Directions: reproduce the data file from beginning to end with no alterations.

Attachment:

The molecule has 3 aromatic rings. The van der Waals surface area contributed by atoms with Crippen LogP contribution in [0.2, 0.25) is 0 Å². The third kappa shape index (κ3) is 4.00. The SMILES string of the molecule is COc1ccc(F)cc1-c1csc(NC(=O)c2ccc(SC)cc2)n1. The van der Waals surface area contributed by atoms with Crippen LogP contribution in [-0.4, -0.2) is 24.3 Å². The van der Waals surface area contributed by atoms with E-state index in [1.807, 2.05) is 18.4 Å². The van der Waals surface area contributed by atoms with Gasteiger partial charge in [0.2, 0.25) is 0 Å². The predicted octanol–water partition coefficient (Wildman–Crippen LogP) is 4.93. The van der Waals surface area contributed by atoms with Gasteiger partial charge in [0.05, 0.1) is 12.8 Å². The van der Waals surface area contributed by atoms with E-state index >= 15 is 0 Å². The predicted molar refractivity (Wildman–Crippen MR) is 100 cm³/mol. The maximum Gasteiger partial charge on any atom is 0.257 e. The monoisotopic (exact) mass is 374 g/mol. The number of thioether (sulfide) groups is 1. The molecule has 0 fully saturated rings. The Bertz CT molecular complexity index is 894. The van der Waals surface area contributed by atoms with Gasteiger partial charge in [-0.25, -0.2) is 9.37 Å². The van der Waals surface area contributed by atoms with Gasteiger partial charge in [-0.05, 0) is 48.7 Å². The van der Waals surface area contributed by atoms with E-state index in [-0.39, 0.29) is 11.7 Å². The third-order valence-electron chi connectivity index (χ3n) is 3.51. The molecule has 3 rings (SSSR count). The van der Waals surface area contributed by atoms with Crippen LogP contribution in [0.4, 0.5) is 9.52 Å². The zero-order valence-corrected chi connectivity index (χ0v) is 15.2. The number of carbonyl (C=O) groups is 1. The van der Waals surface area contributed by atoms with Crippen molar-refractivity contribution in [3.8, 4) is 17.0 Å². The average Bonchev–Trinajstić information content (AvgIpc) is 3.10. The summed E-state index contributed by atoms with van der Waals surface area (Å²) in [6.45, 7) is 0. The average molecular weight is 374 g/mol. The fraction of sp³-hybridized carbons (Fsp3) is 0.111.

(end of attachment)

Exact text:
The molecule has 3 aromatic rings. The van der Waals surface area contributed by atoms with Crippen LogP contribution in [0.2, 0.25) is 0 Å². The third kappa shape index (κ3) is 4.00. The SMILES string of the molecule is COc1ccc(F)cc1-c1csc(NC(=O)c2ccc(SC)cc2)n1. The van der Waals surface area contributed by atoms with Crippen LogP contribution in [-0.4, -0.2) is 24.3 Å². The van der Waals surface area contributed by atoms with E-state index in [1.807, 2.05) is 18.4 Å². The van der Waals surface area contributed by atoms with Gasteiger partial charge in [0.2, 0.25) is 0 Å². The predicted octanol–water partition coefficient (Wildman–Crippen LogP) is 4.93. The van der Waals surface area contributed by atoms with Gasteiger partial charge in [0.05, 0.1) is 12.8 Å². The van der Waals surface area contributed by atoms with E-state index >= 15 is 0 Å². The predicted molar refractivity (Wildman–Crippen MR) is 100 cm³/mol. The maximum Gasteiger partial charge on any atom is 0.257 e. The monoisotopic (exact) mass is 374 g/mol. The number of thioether (sulfide) groups is 1. The molecule has 0 fully saturated rings. The Bertz CT molecular complexity index is 894. The van der Waals surface area contributed by atoms with Gasteiger partial charge in [-0.25, -0.2) is 9.37 Å². The van der Waals surface area contributed by atoms with Gasteiger partial charge in [-0.05, 0) is 48.7 Å². The van der Waals surface area contributed by atoms with E-state index in [-0.39, 0.29) is 11.7 Å². The third-order valence-electron chi connectivity index (χ3n) is 3.51. The molecule has 3 rings (SSSR count). The van der Waals surface area contributed by atoms with Crippen LogP contribution in [0.4, 0.5) is 9.52 Å². The zero-order valence-corrected chi connectivity index (χ0v) is 15.2. The number of carbonyl (C=O) groups is 1. The van der Waals surface area contributed by atoms with Crippen molar-refractivity contribution in [3.8, 4) is 17.0 Å². The average Bonchev–Trinajstić information content (AvgIpc) is 3.10. The summed E-state index contributed by atoms with van der Waals surface area (Å²) in [6.45, 7) is 0. The average molecular weight is 374 g/mol. The fraction of sp³-hybridized carbons (Fsp3) is 0.111.